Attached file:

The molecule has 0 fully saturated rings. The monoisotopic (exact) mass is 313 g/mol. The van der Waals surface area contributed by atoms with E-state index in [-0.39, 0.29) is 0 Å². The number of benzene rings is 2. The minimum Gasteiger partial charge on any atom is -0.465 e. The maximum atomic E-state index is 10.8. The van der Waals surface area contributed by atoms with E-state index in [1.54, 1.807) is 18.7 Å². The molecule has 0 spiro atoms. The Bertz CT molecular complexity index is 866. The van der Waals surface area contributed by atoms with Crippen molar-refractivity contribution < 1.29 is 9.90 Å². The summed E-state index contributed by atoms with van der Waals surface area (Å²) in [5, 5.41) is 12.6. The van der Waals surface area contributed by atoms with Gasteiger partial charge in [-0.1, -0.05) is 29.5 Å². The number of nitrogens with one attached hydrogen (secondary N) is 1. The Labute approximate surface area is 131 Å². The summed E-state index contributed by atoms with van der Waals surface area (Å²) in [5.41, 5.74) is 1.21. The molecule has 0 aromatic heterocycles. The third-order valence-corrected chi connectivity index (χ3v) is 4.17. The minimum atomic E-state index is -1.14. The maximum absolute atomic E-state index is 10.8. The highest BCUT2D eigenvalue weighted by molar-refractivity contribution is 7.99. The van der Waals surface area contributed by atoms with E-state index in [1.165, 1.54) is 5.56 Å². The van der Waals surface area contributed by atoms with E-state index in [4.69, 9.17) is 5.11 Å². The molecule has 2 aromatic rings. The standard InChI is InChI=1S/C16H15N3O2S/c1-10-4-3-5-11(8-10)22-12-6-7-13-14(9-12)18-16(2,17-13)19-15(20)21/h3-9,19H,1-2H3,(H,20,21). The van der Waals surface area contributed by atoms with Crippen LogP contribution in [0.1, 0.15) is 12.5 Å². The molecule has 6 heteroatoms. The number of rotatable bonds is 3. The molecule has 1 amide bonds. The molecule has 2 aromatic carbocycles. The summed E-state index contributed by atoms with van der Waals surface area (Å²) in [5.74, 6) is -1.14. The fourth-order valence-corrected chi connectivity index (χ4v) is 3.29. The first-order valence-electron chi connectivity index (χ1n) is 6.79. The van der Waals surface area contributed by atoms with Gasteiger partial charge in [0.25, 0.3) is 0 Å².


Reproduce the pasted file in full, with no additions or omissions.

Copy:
The molecule has 0 fully saturated rings. The monoisotopic (exact) mass is 313 g/mol. The van der Waals surface area contributed by atoms with E-state index in [-0.39, 0.29) is 0 Å². The number of benzene rings is 2. The minimum Gasteiger partial charge on any atom is -0.465 e. The maximum atomic E-state index is 10.8. The van der Waals surface area contributed by atoms with E-state index in [1.54, 1.807) is 18.7 Å². The molecule has 0 spiro atoms. The Bertz CT molecular complexity index is 866. The van der Waals surface area contributed by atoms with Crippen molar-refractivity contribution < 1.29 is 9.90 Å². The summed E-state index contributed by atoms with van der Waals surface area (Å²) in [5, 5.41) is 12.6. The van der Waals surface area contributed by atoms with Gasteiger partial charge in [-0.1, -0.05) is 29.5 Å². The number of nitrogens with one attached hydrogen (secondary N) is 1. The Labute approximate surface area is 131 Å². The summed E-state index contributed by atoms with van der Waals surface area (Å²) in [5.41, 5.74) is 1.21. The molecule has 0 aromatic heterocycles. The third-order valence-corrected chi connectivity index (χ3v) is 4.17. The minimum atomic E-state index is -1.14. The maximum absolute atomic E-state index is 10.8. The highest BCUT2D eigenvalue weighted by molar-refractivity contribution is 7.99. The van der Waals surface area contributed by atoms with E-state index in [1.165, 1.54) is 5.56 Å². The van der Waals surface area contributed by atoms with E-state index in [4.69, 9.17) is 5.11 Å². The molecule has 2 aromatic rings. The standard InChI is InChI=1S/C16H15N3O2S/c1-10-4-3-5-11(8-10)22-12-6-7-13-14(9-12)18-16(2,17-13)19-15(20)21/h3-9,19H,1-2H3,(H,20,21). The van der Waals surface area contributed by atoms with Crippen LogP contribution in [0.1, 0.15) is 12.5 Å². The molecule has 6 heteroatoms. The number of rotatable bonds is 3. The molecule has 1 amide bonds. The molecule has 2 aromatic carbocycles. The summed E-state index contributed by atoms with van der Waals surface area (Å²) in [5.74, 6) is -1.14. The fourth-order valence-corrected chi connectivity index (χ4v) is 3.29. The first-order valence-electron chi connectivity index (χ1n) is 6.79. The van der Waals surface area contributed by atoms with Gasteiger partial charge in [0.25, 0.3) is 0 Å².